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Court of Appeals names Nancy Vaidik as next chief judge

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The Indiana Court of Appeals of Indiana has selected Judge Nancy H. Vaidik to succeed Judge Margret G. Robb as the court’s next chief judge. Vaidik’s three-year term of office will start Jan. 1, 2014.

Vaidik was appointed to the Court of Appeals in February 2000 and was retained by election in 2002 and 2012. She will be just the second woman to serve the court as chief judge, following  Robb.

Vaidik is a native of Portage and lives in Valparaiso. She has broad experience in both trial and appellate courts and in legal classrooms. As an attorney, she tried more than 75 jury trials and currently serves as national program director for the National Institute for Trial Advocacy. She was judge of Porter Superior Court from 1992-2000 and before that worked as a deputy and chief deputy prosecutor in Porter County. She also founded the Porter County Victims Assistance Unit, the Porter County Sexual Assault Recovery Project and the Valparaiso University Law School Mediation Clinic. Vaidik graduated from Valparaiso University and Valparaiso University Law School.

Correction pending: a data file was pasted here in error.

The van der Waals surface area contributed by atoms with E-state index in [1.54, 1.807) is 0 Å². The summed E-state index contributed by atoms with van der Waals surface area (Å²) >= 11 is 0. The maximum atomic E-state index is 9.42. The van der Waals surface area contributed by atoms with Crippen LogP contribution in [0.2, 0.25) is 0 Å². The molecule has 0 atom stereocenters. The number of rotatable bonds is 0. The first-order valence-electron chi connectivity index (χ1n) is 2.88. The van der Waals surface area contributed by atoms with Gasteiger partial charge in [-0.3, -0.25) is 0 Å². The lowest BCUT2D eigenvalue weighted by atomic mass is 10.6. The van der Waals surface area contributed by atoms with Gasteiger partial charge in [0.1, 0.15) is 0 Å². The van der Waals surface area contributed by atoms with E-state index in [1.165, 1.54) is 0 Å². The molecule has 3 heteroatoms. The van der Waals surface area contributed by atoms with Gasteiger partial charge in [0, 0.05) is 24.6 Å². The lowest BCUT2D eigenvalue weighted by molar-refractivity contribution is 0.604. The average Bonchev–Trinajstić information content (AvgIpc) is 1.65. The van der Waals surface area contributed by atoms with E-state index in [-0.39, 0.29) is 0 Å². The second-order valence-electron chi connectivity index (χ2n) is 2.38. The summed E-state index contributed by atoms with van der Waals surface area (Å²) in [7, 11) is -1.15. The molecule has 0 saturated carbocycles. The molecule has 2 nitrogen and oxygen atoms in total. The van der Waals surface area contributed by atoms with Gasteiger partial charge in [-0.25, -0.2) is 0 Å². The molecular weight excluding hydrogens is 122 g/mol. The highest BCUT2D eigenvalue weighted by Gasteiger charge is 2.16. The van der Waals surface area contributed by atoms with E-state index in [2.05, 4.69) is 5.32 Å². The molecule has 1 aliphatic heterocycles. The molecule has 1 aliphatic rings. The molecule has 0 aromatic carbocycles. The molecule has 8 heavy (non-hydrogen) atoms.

“I’m honored by the court’s selection and proud of its work,”  Vaidik said. “I’m also proud of my home region of Northwest Indiana and look forward to serving the entire state and our court as chief judge.”

By law, the 15-member Court of Appeals elects a chief judge every three years. The chief judge represents the court at public and private events and ceremonies and serves as the court’s liaison to the legislative and executive branches.

 

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  2. Seventh Circuit Court Judge Diane Wood has stated in “The Rule of Law in Times of Stress” (2003), “that neither laws nor the procedures used to create or implement them should be secret; and . . . the laws must not be arbitrary.” According to the American Bar Association, Wood’s quote drives home this point: The rule of law also requires that people can expect predictable results from the legal system; this is what Judge Wood implies when she says that “the laws must not be arbitrary.” Predictable results mean that people who act in the same way can expect the law to treat them in the same way. If similar actions do not produce similar legal outcomes, people cannot use the law to guide their actions, and a “rule of law” does not exist.

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